- The pandemic has intensified substance use problems in the U.S.
- Substance abuse among employees not only affects their personal lives but also has severe consequences for the overall productivity, safety, and morale of the organization.
- 45% of tech leaders surveyed use pain relief drugs like Codeine, Vicodin, and other morphine derivatives. Additionally, concerns about artificial intelligence (AI) led to increased alcohol intake for 28%.
The workplace is a crucial environment that significantly influences an individual’s life.
Unfortunately, because of how much of their time an employee spends working, it can also be a place where substance abuse problems may arise or escalate. Substance abuse among employees not only affects their personal lives but also has severe consequences for the overall productivity, safety, and morale of the organization.
Being aware of the risks and signs of substance abuse is crucial now. The pandemic has intensified substance use problems in the U.S, with a new study illuminating the extent of alcohol and drug consumption among tech executives.
According to a survey conducted by All Points North and Censuswide, 48% of tech leaders are regular users of controlled substances, taking them daily or almost daily. The survey, which collected responses from 501 tech executives at the director level or above, found that approximately one-third (32%) admitted to using these substances as a means to enhance performance and manage the stress and long hours associated with their roles.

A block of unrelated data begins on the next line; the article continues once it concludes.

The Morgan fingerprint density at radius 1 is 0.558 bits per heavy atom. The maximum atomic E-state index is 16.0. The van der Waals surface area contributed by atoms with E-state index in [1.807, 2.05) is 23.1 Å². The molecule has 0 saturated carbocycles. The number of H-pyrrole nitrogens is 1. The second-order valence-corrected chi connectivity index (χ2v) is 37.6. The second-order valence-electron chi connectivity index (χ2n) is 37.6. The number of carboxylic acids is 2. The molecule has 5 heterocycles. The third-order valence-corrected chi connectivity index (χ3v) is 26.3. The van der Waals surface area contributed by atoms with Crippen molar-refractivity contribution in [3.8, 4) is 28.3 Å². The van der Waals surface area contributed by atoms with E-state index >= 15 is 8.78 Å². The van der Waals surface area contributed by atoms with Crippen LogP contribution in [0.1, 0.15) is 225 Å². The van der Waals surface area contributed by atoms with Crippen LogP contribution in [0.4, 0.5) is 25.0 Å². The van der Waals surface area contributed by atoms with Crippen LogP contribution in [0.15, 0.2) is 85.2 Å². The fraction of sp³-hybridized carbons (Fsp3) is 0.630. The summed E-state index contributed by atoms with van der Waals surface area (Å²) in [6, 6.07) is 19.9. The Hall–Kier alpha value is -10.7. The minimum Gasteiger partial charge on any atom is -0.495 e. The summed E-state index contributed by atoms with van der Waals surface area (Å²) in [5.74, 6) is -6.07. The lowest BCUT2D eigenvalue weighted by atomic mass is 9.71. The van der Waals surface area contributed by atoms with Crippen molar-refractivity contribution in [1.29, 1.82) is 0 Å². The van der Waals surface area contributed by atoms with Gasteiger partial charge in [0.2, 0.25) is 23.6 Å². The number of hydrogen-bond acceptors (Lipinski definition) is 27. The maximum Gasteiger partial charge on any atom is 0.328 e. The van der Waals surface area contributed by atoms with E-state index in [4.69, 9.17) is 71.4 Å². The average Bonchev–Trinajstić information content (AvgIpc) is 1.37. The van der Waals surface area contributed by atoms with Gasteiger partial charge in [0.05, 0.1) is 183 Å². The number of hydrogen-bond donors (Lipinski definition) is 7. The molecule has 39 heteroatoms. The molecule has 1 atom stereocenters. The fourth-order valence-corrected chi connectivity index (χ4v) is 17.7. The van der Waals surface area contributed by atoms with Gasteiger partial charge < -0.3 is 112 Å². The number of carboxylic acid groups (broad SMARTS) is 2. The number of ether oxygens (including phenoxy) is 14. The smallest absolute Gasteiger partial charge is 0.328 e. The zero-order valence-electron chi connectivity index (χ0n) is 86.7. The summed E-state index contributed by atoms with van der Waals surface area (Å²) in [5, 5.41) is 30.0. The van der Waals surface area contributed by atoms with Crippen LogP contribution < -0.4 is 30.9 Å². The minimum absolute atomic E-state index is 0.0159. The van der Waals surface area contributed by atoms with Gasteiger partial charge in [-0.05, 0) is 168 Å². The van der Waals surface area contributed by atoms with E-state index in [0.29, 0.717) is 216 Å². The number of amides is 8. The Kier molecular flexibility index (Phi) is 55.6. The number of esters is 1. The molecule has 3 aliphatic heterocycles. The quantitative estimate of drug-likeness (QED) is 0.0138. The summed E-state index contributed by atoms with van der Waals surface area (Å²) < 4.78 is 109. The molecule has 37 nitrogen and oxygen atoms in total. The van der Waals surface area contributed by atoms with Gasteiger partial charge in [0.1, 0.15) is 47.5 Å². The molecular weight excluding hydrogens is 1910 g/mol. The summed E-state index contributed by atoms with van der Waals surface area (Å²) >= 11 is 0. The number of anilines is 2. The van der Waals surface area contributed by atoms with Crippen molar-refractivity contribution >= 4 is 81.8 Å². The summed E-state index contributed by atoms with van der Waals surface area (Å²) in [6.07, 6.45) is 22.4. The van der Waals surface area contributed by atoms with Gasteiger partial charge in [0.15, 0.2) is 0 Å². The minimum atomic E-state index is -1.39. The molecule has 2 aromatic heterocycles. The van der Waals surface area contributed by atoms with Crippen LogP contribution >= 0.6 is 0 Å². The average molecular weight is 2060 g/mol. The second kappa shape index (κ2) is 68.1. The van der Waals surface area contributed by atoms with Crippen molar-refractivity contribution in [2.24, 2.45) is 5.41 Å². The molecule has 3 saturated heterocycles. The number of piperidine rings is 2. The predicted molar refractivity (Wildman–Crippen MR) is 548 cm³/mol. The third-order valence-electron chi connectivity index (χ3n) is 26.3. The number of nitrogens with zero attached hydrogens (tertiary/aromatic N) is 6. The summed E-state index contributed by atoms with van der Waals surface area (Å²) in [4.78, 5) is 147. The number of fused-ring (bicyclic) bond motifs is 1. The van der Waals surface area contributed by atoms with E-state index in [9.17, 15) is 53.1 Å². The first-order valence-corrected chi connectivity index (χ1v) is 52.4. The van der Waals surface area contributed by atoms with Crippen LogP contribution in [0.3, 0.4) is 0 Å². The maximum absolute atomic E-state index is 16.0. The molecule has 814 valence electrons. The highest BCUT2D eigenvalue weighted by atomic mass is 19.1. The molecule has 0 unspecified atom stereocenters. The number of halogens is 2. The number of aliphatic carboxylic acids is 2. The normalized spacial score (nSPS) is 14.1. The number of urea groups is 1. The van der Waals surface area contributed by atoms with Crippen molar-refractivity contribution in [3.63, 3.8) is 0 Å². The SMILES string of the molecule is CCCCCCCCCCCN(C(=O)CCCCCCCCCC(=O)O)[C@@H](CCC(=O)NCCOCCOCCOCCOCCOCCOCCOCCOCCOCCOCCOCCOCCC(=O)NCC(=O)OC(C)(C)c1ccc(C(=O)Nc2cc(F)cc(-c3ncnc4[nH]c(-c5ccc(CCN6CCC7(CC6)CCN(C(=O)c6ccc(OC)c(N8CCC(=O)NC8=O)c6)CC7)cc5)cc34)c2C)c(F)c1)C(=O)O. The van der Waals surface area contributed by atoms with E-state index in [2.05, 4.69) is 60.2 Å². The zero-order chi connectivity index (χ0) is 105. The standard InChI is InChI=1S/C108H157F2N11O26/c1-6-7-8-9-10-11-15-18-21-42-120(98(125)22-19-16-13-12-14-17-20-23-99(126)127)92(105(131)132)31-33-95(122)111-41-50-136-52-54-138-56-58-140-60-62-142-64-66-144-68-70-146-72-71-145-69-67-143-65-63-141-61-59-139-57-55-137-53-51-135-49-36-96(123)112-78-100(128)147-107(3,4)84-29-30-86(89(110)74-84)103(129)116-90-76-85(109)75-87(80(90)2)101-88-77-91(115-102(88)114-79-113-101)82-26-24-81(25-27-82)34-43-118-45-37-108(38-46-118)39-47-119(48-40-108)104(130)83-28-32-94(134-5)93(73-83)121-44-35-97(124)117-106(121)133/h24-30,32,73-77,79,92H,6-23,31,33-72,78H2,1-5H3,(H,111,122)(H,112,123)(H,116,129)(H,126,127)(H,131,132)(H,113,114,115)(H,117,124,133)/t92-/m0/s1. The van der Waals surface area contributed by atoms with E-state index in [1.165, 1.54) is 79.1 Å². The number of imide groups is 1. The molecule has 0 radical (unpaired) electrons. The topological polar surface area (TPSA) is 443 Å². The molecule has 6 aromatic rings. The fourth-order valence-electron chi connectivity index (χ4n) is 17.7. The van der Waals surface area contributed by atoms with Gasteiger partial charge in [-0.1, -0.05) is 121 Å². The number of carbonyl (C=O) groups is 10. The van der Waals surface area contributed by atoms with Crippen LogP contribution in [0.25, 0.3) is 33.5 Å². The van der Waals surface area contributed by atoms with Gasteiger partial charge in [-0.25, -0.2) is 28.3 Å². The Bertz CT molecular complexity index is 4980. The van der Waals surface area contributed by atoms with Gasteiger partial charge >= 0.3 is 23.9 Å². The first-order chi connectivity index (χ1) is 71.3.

Stress related to job losses led 31% of respondents to increase their alcohol consumption, while concerns about artificial intelligence (AI) led to increased alcohol intake for 28%.
Beyond alcohol, the survey also revealed that 45% of tech leaders use pain relief drugs like Codeine, Vicodin, and other morphine derivatives. Additionally, 34% reported using stimulants, including amphetamines like Adderall.
Now more than ever, it’s essential for workplace leaders to understand how to spot and prevent substance abuse within their workforce.
Spotting Substance Abuse:
- Behavioral Changes: Employees struggling with substance abuse often exhibit significant changes in behavior. These may include frequent tardiness, unexplained absences, or a decline in productivity and performance. They may become more isolated, showing less interest in social interactions or team activities.
- Physical Signs: Noticeable physical signs may include bloodshot eyes, sudden weight loss or gain, tremors, slurred speech, or poor physical coordination. An employee may also show signs of fatigue, frequent health issues, or a general lack of personal hygiene.
- Emotional Instability: Substance abuse can lead to emotional instability. Look out for mood swings, irrational outbursts, increased anxiety, or depression.
- Problems with Relationships at Work: If an employee suddenly starts having conflicts with colleagues, superiors, or subordinates, this could be a red flag. Substance abuse can negatively impact an individual’s interpersonal skills and judgment.
Preventing Substance Abuse
The first step toward preventing substance abuse begins with company leadership and setting an example of healthy behaviors at all corporate functions.